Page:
Bookworm

Who’s the most important writer of Scandinavian crime fiction right now? Henning Mankell? Nesbo? None of the above. Step forward Hans Rosenfeldt. Hans who?

This week sees the launch of Trapdoor, a new imprint publishing translated crime novels, which opens for business with the publication of Sebastian Bergman, which Rosenfeldt co-wrote with Michael Hjorth. You might already have seen the adaptation on BBC4 – which they also wrote – based on their novel starring Rolf Lassgard as the eponymous psychological profiler who, despite his doleful demeanor, all-round shabbiness, raging alcoholism and general existential despair, seems unable to prevent any woman he meets hopping into bed with him. (These things are obviously different in Sweden).

Lassgard was the first actor to play Wallander on the small screen, from 1995 to 2007, although rather confusingly in the last two years his fellow Swedish actor Krister Henriksson also played the role on TV, and when he did Rosenfeldt also wrote the scripts. Rosenfeldt was also the man who came up with the idea for the 20-part TV series The Bridge, which was also screened on British TV earlier this year. According to my extensive researches (well, Wikipedia), it’s his birthday this week – on Friday the 13th.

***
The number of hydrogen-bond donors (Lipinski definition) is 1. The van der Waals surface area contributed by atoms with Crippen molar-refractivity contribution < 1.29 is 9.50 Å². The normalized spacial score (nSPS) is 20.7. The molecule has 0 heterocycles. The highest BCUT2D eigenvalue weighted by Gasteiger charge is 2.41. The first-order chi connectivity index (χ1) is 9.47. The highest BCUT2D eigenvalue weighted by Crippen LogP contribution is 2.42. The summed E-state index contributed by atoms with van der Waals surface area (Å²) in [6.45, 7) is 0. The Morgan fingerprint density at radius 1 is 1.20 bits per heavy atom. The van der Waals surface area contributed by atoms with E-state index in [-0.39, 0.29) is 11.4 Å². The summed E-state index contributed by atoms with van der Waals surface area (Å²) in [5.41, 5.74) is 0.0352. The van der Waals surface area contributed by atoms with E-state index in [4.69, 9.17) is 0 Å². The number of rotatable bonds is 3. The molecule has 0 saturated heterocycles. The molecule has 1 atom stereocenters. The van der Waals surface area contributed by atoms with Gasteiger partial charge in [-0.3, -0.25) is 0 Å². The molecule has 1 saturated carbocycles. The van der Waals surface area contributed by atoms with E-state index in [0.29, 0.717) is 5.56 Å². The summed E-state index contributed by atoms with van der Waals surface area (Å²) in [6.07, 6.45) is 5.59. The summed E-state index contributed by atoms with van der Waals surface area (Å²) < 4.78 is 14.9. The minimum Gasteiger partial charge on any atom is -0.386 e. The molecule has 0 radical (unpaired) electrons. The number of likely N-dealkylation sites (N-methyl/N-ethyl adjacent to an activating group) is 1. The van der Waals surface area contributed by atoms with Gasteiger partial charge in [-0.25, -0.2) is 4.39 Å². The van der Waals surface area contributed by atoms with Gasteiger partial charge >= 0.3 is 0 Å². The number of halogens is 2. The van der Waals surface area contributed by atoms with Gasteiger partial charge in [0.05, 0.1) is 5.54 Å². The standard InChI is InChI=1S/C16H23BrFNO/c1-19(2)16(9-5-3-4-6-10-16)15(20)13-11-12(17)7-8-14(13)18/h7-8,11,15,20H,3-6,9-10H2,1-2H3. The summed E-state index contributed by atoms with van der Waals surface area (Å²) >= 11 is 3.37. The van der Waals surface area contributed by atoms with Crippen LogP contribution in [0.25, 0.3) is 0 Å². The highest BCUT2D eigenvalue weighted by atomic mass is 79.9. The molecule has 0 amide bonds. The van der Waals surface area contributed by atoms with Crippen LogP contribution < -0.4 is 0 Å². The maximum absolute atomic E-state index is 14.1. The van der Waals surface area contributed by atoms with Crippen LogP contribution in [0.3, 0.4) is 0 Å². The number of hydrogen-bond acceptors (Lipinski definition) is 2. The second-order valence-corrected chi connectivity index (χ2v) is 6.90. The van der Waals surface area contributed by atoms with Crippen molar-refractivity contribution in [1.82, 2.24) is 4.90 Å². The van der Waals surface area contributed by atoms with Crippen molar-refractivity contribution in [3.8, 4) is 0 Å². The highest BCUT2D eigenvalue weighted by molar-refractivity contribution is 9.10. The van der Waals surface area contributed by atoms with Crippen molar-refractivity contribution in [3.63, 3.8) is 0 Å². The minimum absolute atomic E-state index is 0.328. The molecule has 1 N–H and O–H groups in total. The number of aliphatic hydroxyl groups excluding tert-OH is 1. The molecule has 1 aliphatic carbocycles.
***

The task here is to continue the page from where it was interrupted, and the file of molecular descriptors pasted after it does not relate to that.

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WRITE GOOD OPPORTUNITY

Sometimes, you could be forgiven for thinking – as does Howard Jacobson’s leading character in his forthcoming novel Zoo Time – that there are more would-be writers than there are actual readers of books. What all those unpublished writers need more than anything is the kind of extensive support and mentoring – as well as £2,000 in hard cash and a week-long retreat at Cove Park – that Scottish Book Trust can offer to the 11 winners of its New Writers Awards. Applications are open to all Scotland-based writers who haven’t yet published a novel, short story or poetry collection but who are set on a writing career. See scottishbooktrust.com/writers-and-writing/new-writers-awards for more details.

WIZARD MEETS WARRIOR

Fantasy lunch dates, No 946: For Colin Powell, mastermind of the first Gulf War, it’s our own JK Rowling. “I’d probe her imagination and ask how she is dealing so well with her success and multi-millionaire celebrity status,” he tells the New York Times.